Enter the Local Government Act 2001, which lists Ireland’s towns and cities, but declines to offer any clarification of how they are identified. The cities are: Cork, Dublin, Galway, Limerick and Waterford – and absolutely no mention of Kilkenny, which is listed formally as a ‘Borough’ – some sort of offspring limbo, dangling between the statuses of ‘city’ and ‘town’, along with its illegitimate siblings Clonmel, Drogheda, Sligo and Wexford.

It seems the strictest definition of Kilkenny’s status is interrelated to the status of counties. Cultural identity and GAA teams might lead us to forget, but there aren’t 32 counties in Ireland any more, there are significantly more. Dublin is considered a city because its territory does not fall within the remit of a County Council – the areas outside Dublin City are administered by the County Councils of Fingal, South Dublin, or the ineloquently-titled Dún Laoghaire-Rathdown. Similarly, the area of Cork City is outside of the jurisdiction of Cork County Council. Not so with the local authorities of towns and boroughs, whose jurisdiction is complementary to that of the County Councils.

All of this, however, is coloured by a declaration early in the Act. The section that outlines the areas governed, and terms of reference, of the country’s City Councils, “is without prejudice to the continued use of the description city in relation to Kilkenny, to the extent that that description was used before the establishment day and is not otherwise inconsistent with this Act.”

Aha! So Kilkenny can be referred to as a city, but not in a way that portrays it as actually being one.

Glad we cleared that one up, then…

Written by Gav

January 6th, 2010 at 10:05 am

3-0 up

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As I typed the original title of this post, ‘2-0 up’, Antonio Valencia scored.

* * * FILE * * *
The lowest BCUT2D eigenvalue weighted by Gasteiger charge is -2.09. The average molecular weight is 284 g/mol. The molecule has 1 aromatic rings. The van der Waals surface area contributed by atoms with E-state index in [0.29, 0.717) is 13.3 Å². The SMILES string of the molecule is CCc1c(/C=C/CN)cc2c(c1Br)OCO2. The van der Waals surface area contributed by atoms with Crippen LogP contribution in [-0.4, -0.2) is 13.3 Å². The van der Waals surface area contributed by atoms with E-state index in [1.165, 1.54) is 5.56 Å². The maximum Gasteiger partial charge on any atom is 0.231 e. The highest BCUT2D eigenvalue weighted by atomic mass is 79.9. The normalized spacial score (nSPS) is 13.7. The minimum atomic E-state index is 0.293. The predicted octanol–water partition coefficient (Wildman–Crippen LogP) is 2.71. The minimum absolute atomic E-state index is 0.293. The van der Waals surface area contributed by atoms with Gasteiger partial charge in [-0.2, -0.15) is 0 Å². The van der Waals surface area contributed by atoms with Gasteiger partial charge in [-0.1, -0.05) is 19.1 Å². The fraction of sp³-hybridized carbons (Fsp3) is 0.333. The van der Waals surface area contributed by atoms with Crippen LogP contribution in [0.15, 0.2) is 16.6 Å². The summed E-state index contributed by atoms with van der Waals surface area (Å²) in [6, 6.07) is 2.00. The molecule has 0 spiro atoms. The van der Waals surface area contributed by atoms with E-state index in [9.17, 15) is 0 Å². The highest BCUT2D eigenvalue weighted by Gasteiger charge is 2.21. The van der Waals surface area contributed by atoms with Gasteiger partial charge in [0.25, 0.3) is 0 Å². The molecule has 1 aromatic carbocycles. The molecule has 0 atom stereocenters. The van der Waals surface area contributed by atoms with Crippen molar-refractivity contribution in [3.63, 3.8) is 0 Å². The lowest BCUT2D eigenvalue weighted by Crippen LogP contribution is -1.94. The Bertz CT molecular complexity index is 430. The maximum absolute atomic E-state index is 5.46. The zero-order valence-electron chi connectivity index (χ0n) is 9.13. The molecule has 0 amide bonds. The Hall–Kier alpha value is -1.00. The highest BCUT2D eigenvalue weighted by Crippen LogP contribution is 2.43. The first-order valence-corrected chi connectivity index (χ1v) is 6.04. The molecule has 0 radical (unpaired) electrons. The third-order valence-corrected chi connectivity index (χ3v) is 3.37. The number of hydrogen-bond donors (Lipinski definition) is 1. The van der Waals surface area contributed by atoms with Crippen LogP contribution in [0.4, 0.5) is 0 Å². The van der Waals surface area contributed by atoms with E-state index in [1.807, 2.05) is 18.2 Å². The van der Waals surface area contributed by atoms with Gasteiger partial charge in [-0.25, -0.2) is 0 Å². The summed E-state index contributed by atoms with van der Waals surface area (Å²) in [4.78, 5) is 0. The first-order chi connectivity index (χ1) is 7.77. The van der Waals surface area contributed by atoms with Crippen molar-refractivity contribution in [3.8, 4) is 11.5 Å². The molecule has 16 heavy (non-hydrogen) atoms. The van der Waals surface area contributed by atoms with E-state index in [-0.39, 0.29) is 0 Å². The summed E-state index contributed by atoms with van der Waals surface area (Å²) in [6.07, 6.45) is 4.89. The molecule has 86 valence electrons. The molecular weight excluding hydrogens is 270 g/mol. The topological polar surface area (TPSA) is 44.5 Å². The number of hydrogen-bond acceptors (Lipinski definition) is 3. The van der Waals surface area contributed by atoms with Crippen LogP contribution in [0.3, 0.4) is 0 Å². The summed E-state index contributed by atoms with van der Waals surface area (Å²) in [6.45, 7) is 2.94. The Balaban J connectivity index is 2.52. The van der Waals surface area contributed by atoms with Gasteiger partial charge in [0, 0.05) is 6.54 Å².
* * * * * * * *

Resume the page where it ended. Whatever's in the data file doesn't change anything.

It’s a midweek Tuesday and I’m watching Manchester United beat Wolves on a not-in-any-way-illegal-I-swear online broadcast, having just read Declan Lynch’s excellent book Free Money, a tome I’d highly recommend and one I’d been (he wrote an extended preview for it in the otherwise meritless Sunday Independent in May, definitely worth a read if you’re not the book-buying type).

Declan is a sportswriter for the aforementioned Sindo, and is – by his own admission, though he makes a compelling case for not using the term itself – an alcoholic. Free Money is about a nine-month project of turning €100 into… well, whatever his instinct and sporting acumen will allow him. As someone with a more-than-everyday familiarity of the worlds of journalism and addiction – worlds that one fears might be a little bit less distant than one would first suspect – and writes with particular eloquence about the addiction industry and its craft with words.

A therapist would reply that in taking the positives I’m ‘rationalising’ it, that I am using mere words to give myself a false impression, and to keep betting.

Words, words, words, the therapist would say disdainfully. Words are nothing, it is all about feelings.


I take it personally when I hear these people denigrating about words, words, words because I know something about words. I make my living out of words, and I can assure these people that words are not mere objects that the mind produces in the absence of feelings, they are not ‘mere’ in any way.

I set up this blog – or, at least, this edition of my blogging life – in the second-last week of December 2008. My intention was to post one blog per day, trying to work myself into the habit of writing at reasonable length on topics that I may not necessarily be particularly interested in, or motivated by. It was to fall between every stool going; one day it’d be about Stephen Jones missing a last-minute penalty to seal a Grand Slam for Ireland, the next it’d be about staying motivated to work in journalism, on a student newspaper that offers infinite reward but horrific wages.